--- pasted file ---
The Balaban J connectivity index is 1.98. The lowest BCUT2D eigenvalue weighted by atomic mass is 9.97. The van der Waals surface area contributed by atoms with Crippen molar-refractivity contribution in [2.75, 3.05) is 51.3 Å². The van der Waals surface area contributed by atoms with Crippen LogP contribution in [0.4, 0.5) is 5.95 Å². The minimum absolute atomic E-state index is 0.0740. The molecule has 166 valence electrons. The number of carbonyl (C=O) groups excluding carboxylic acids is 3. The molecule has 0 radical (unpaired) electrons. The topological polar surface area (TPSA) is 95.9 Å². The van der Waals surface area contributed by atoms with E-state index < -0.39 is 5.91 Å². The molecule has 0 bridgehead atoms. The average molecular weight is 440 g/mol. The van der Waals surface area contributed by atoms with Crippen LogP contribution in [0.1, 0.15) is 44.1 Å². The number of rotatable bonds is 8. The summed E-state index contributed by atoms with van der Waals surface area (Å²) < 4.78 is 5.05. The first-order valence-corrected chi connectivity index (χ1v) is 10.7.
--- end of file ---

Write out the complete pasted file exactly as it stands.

The Balaban J connectivity index is 1.98. The lowest BCUT2D eigenvalue weighted by atomic mass is 9.97. The van der Waals surface area contributed by atoms with Crippen molar-refractivity contribution in [2.75, 3.05) is 51.3 Å². The van der Waals surface area contributed by atoms with Crippen LogP contribution in [0.4, 0.5) is 5.95 Å². The minimum absolute atomic E-state index is 0.0740. The molecule has 166 valence electrons. The number of carbonyl (C=O) groups excluding carboxylic acids is 3. The molecule has 0 radical (unpaired) electrons. The topological polar surface area (TPSA) is 95.9 Å². The van der Waals surface area contributed by atoms with E-state index < -0.39 is 5.91 Å². The molecule has 0 bridgehead atoms. The average molecular weight is 440 g/mol. The van der Waals surface area contributed by atoms with Crippen LogP contribution in [0.1, 0.15) is 44.1 Å². The number of rotatable bonds is 8. The summed E-state index contributed by atoms with van der Waals surface area (Å²) < 4.78 is 5.05. The first-order valence-corrected chi connectivity index (χ1v) is 10.7.